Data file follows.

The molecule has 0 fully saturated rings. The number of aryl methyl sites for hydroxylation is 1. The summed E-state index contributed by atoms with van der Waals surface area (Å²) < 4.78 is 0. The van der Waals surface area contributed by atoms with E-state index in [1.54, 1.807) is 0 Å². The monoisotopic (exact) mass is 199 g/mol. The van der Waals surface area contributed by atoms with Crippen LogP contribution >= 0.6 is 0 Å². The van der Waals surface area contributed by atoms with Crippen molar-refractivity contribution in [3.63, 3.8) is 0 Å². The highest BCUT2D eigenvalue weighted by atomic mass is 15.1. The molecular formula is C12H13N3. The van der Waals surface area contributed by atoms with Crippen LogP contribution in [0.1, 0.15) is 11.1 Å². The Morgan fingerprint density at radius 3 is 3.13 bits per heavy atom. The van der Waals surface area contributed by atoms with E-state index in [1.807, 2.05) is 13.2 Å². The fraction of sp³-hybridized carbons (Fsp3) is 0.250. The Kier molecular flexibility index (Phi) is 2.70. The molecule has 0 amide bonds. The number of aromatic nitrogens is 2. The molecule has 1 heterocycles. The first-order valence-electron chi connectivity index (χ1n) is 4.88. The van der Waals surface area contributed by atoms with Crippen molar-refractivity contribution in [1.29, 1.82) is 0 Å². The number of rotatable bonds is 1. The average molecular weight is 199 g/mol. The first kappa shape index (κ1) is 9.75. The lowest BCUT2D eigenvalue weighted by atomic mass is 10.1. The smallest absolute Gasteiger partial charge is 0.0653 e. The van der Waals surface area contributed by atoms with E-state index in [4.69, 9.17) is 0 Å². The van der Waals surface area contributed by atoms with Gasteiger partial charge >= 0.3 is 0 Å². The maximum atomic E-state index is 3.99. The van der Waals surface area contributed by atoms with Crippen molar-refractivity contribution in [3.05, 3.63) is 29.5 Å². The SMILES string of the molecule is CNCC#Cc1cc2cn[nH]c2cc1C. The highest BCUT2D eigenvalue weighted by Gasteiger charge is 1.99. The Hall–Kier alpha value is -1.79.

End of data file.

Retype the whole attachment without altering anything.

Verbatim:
The molecule has 0 fully saturated rings. The number of aryl methyl sites for hydroxylation is 1. The summed E-state index contributed by atoms with van der Waals surface area (Å²) < 4.78 is 0. The van der Waals surface area contributed by atoms with E-state index in [1.54, 1.807) is 0 Å². The monoisotopic (exact) mass is 199 g/mol. The van der Waals surface area contributed by atoms with Crippen LogP contribution >= 0.6 is 0 Å². The van der Waals surface area contributed by atoms with Crippen molar-refractivity contribution in [3.63, 3.8) is 0 Å². The highest BCUT2D eigenvalue weighted by atomic mass is 15.1. The molecular formula is C12H13N3. The van der Waals surface area contributed by atoms with Crippen LogP contribution in [0.1, 0.15) is 11.1 Å². The Morgan fingerprint density at radius 3 is 3.13 bits per heavy atom. The van der Waals surface area contributed by atoms with E-state index in [1.807, 2.05) is 13.2 Å². The fraction of sp³-hybridized carbons (Fsp3) is 0.250. The Kier molecular flexibility index (Phi) is 2.70. The molecule has 0 amide bonds. The number of aromatic nitrogens is 2. The molecule has 1 heterocycles. The first-order valence-electron chi connectivity index (χ1n) is 4.88. The van der Waals surface area contributed by atoms with Crippen molar-refractivity contribution in [1.29, 1.82) is 0 Å². The number of rotatable bonds is 1. The average molecular weight is 199 g/mol. The first kappa shape index (κ1) is 9.75. The lowest BCUT2D eigenvalue weighted by atomic mass is 10.1. The smallest absolute Gasteiger partial charge is 0.0653 e. The van der Waals surface area contributed by atoms with E-state index in [4.69, 9.17) is 0 Å². The van der Waals surface area contributed by atoms with Gasteiger partial charge >= 0.3 is 0 Å². The maximum atomic E-state index is 3.99. The van der Waals surface area contributed by atoms with Crippen molar-refractivity contribution in [3.05, 3.63) is 29.5 Å². The SMILES string of the molecule is CNCC#Cc1cc2cn[nH]c2cc1C. The highest BCUT2D eigenvalue weighted by Gasteiger charge is 1.99. The Hall–Kier alpha value is -1.79.